In honor of Women’s History Month, this blog post is dedicated to women in the gaming industry. It’s hard to be well known as a developer, but I wanted to take a minute to focus on women in the tabletop and video game industry and I hope that you will join me in my reflection. This list of, of course, incomplete, but it is made of the main women who have inspired me as a game developer.
Carol Shaw is widely considered to be the first female video game designer. Originally employed by Atari, she started making games as far back as 1978. Later, she was hired by Activision and released her most popular game River Raid. She created several other games before retiring in 1990. In addition to her work with video games, she is also a computer scientist who holds degrees from The University of California, Berkley.
Nicole Lindroos is, of course, most famous for being co-owner and general manager of Green Ronin. She also helped to develop Mutants & Masterminds, which is one of my favorite games. In addition to her work with Green Ronin, she has been working in the gaming industry since 1987 and has worked with companies including Lion Rampant, White Wolf, and Atlas Games and is an active freelancer. She also co-founded Adventures Unlimited magazine.
Shelly Mazzanoble is best known for her book Confessions of a Part-Time Sorceress. She works for Wizards of the Coast and has also published Everything I Need to Know I Learned From Dungeons & Dragons: One Woman’s Quest to Trade Self-Help for Elf-Help. Mazzanoble is a controversial figure whose critics claim her blog (also published by Wizards of the Coast) reduces women to fashion-obsessed robots who don’t actually care about gaming. Regardless, she has become a representative of women who game. Mazzanoble works as a writer and has published many essays, short stories, and even plays.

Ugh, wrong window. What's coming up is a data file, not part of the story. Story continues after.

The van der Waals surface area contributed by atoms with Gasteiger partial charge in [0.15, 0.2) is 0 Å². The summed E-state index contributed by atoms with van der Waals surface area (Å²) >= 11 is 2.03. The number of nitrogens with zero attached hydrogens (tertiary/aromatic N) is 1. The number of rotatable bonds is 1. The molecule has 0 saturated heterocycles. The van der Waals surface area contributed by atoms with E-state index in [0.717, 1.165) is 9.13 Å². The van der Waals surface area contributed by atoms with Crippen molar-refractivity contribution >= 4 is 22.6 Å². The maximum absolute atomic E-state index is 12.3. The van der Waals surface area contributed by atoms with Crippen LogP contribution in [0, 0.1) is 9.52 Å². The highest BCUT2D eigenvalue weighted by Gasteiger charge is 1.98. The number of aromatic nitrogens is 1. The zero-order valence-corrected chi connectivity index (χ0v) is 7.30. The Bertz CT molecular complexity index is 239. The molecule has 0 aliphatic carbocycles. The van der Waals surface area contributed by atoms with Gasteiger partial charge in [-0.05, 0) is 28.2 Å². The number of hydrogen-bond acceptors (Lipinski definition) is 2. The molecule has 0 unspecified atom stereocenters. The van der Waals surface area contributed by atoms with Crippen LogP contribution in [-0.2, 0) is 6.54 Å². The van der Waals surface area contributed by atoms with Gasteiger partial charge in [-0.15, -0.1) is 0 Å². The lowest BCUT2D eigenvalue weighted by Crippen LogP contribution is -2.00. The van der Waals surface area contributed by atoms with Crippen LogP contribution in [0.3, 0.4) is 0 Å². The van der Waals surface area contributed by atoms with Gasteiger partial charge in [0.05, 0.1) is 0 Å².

Felicia Day needs almost no introduction. She is an well-known actress, writer, singer, and producer. Her series The Guild became extremely well known and it lead to the web channel Geek & Sundry, which includes popular shows such as Tabletop, Co-Optitude, and Vaginal Fantasy, all of which have Day as an executive producer. She has also done voice work in several video games such as Fallout: New Vegas and Dragon Age II. Day has also been very vocal about the state of the gaming community which has recently led to her involvement in Gamergate.
Zoe Quinn has the most controversial name on this list. The catalyst for Gamergate, a blog post written by her ex-boyfriend brought the gaming community into a frenzy. Quinn developed the gameDepression Quest, a text based game designed to simulate the effects of depression in order to bring awareness of its effects. Additionally, she created the Game Developer Help List which links together new and experienced game developers. She is currently working on several other games.
Carissa and Annie
Carissa and Annie aren’t pictured here (Well, Annie is a little bit in the background), but their characters are (and they’re all about to get eaten by a dragon). I have been playing DnD, Pathfinder, and countless board games with Carissa and Annie for years. They are the most important people on this list because they are two of my best friends and they also represent the countless girls and women who game. Without them, there would be no point.
I hope you all enjoyed this blog post! Happy Women’s History Month!